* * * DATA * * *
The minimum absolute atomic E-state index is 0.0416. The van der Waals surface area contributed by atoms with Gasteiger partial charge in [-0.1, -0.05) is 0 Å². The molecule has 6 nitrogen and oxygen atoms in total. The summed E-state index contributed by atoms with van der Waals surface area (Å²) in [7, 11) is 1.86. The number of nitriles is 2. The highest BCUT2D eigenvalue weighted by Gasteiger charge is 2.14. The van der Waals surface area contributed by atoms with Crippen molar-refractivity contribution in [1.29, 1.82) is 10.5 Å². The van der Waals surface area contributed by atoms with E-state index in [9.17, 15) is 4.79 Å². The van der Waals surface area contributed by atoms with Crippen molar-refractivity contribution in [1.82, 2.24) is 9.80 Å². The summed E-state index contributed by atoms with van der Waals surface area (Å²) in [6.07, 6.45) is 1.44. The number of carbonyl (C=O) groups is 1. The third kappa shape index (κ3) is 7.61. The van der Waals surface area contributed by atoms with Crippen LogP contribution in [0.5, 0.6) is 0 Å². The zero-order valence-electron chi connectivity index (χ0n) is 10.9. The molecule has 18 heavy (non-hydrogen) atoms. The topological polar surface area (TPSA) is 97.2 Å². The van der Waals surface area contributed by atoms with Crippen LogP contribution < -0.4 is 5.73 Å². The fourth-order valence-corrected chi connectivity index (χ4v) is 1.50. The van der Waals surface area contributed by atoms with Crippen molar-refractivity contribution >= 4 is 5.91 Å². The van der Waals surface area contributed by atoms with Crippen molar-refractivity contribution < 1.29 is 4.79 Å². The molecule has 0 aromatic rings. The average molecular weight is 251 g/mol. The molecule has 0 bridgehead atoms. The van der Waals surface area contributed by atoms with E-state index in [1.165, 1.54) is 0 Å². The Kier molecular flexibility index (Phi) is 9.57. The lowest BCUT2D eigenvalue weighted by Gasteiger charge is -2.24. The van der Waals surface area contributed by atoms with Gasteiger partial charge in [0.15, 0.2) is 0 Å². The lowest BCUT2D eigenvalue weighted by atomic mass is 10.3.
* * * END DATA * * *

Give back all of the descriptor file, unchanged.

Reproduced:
The minimum absolute atomic E-state index is 0.0416. The van der Waals surface area contributed by atoms with Gasteiger partial charge in [-0.1, -0.05) is 0 Å². The molecule has 6 nitrogen and oxygen atoms in total. The summed E-state index contributed by atoms with van der Waals surface area (Å²) in [7, 11) is 1.86. The number of nitriles is 2. The highest BCUT2D eigenvalue weighted by Gasteiger charge is 2.14. The van der Waals surface area contributed by atoms with Crippen molar-refractivity contribution in [1.29, 1.82) is 10.5 Å². The van der Waals surface area contributed by atoms with E-state index in [9.17, 15) is 4.79 Å². The van der Waals surface area contributed by atoms with Crippen molar-refractivity contribution in [1.82, 2.24) is 9.80 Å². The summed E-state index contributed by atoms with van der Waals surface area (Å²) in [6.07, 6.45) is 1.44. The number of carbonyl (C=O) groups is 1. The third kappa shape index (κ3) is 7.61. The van der Waals surface area contributed by atoms with Crippen LogP contribution in [0.5, 0.6) is 0 Å². The zero-order valence-electron chi connectivity index (χ0n) is 10.9. The molecule has 18 heavy (non-hydrogen) atoms. The topological polar surface area (TPSA) is 97.2 Å². The van der Waals surface area contributed by atoms with Crippen LogP contribution < -0.4 is 5.73 Å². The fourth-order valence-corrected chi connectivity index (χ4v) is 1.50. The van der Waals surface area contributed by atoms with Crippen molar-refractivity contribution >= 4 is 5.91 Å². The van der Waals surface area contributed by atoms with Crippen molar-refractivity contribution < 1.29 is 4.79 Å². The molecule has 0 aromatic rings. The average molecular weight is 251 g/mol. The molecule has 0 bridgehead atoms. The van der Waals surface area contributed by atoms with E-state index in [1.165, 1.54) is 0 Å². The Kier molecular flexibility index (Phi) is 9.57. The lowest BCUT2D eigenvalue weighted by Gasteiger charge is -2.24. The van der Waals surface area contributed by atoms with Gasteiger partial charge in [0.15, 0.2) is 0 Å². The lowest BCUT2D eigenvalue weighted by atomic mass is 10.3.